Jul 01 2013

Patronage, Loyalty, and Credit Unions’ Shared Surplus

Report  
Number  
304

Healthy credit unions generate surplus in the form of net income every year. As cooperatives, they should use that surplus to reward and encourage loyalty, return value to members, and build a differentiated value proposition.

Daniel Cote, PhD
HEC Montreal
Report Number 304

Executive Summary

At the base of a member’s credit union relationship lies the promise of surplus—whatever a credit union earns in excess of its expenses is to be used on behalf of or returned to members. Beyond deposit-based dividends, members extend implicit flexibility to boards and managers about how that shared surplus should be used. Most members don’t think of the surplus as theirs, because most credit unions don’t talk about it that way. But credit union leaders, as stewards, should think about that surplus and how it should be used to grow, to deliver value to, and to strengthen the cooperative.

What is the research about?

This report challenges readers to think about the shared surplus and consider how practices like patronage dividends, incentive programs, and strategic use of the surplus can engender loyalty and strengthen the credit union. The first part of this report examines the academic research behind loyalty, including Professor Côté’s own thinking about how a “new cooperative paradigm” can invigorate credit unions that cultivate loyalty.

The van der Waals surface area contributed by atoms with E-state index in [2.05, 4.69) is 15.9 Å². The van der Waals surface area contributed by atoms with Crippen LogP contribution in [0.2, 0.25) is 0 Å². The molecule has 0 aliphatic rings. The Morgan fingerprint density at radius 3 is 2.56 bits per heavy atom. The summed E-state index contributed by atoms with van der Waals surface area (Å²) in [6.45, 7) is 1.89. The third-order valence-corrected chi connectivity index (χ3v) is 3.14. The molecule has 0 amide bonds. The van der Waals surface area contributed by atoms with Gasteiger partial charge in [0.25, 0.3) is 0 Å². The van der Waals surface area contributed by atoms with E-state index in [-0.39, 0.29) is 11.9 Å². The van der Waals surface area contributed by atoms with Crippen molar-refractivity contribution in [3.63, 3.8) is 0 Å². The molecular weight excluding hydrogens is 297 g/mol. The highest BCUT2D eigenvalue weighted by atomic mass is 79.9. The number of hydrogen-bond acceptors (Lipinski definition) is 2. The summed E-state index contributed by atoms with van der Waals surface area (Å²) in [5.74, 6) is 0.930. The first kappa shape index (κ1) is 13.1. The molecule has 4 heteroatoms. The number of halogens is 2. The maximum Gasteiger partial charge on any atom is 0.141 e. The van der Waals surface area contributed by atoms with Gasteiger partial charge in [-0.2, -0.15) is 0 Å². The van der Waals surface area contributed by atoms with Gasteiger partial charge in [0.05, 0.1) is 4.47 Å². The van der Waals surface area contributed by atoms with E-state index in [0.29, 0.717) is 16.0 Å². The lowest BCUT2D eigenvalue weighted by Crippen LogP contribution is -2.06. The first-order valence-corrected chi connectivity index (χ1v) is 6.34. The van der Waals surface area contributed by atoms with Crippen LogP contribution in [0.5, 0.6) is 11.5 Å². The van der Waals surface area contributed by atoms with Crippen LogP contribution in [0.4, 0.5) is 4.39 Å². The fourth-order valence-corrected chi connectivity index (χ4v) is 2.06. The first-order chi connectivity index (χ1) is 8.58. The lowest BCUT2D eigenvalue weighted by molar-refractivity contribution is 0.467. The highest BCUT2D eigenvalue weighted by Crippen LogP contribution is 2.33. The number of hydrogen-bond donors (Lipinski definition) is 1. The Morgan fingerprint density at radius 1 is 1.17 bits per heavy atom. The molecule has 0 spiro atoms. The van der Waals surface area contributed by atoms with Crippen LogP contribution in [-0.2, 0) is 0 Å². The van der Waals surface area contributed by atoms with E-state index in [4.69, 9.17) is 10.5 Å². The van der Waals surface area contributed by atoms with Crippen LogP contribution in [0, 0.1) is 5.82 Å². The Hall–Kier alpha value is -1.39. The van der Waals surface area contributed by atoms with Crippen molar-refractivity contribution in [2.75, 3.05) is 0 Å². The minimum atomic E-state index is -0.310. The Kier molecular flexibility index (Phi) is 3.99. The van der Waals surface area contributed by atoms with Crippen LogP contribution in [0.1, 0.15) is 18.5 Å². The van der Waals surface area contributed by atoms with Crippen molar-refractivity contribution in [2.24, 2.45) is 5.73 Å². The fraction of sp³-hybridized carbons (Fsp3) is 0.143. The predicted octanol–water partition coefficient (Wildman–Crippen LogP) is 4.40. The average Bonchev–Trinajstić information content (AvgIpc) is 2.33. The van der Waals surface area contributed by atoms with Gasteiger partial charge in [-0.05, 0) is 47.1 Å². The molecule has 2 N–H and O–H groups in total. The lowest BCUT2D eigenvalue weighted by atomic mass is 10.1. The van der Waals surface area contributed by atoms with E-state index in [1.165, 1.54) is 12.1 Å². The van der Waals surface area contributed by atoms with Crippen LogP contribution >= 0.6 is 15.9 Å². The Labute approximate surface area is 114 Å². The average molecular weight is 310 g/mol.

The second part of the report analyzes how three Canadian and three US credit unions use their surpluses (in very different ways) to return value to members. In these six in-depth case studies, cash dividends are one way, but rarely the only way, to distribute the surplus to members.

What are the credit union implications?

This report has done its job if it stimulates management and board discussion around how the surplus is currently accounted for and spent and then how it should be spent. Along the way, here are some principles to guide that discussion: 

  • Shared surplus is a productive way to think about member value, economic or otherwise. 
  • Pay more than lip service to loyalty.
  • Rewards-based loyalty programs are not costly to operate. 

As you think about how your surplus is spent, consider the ideas here. Support growth and stay safe, of course. But also consider dividends, loyalty programs, and returning value in a way that binds members to your credit union.

This report is sponsored by Credit Union Central of Canada.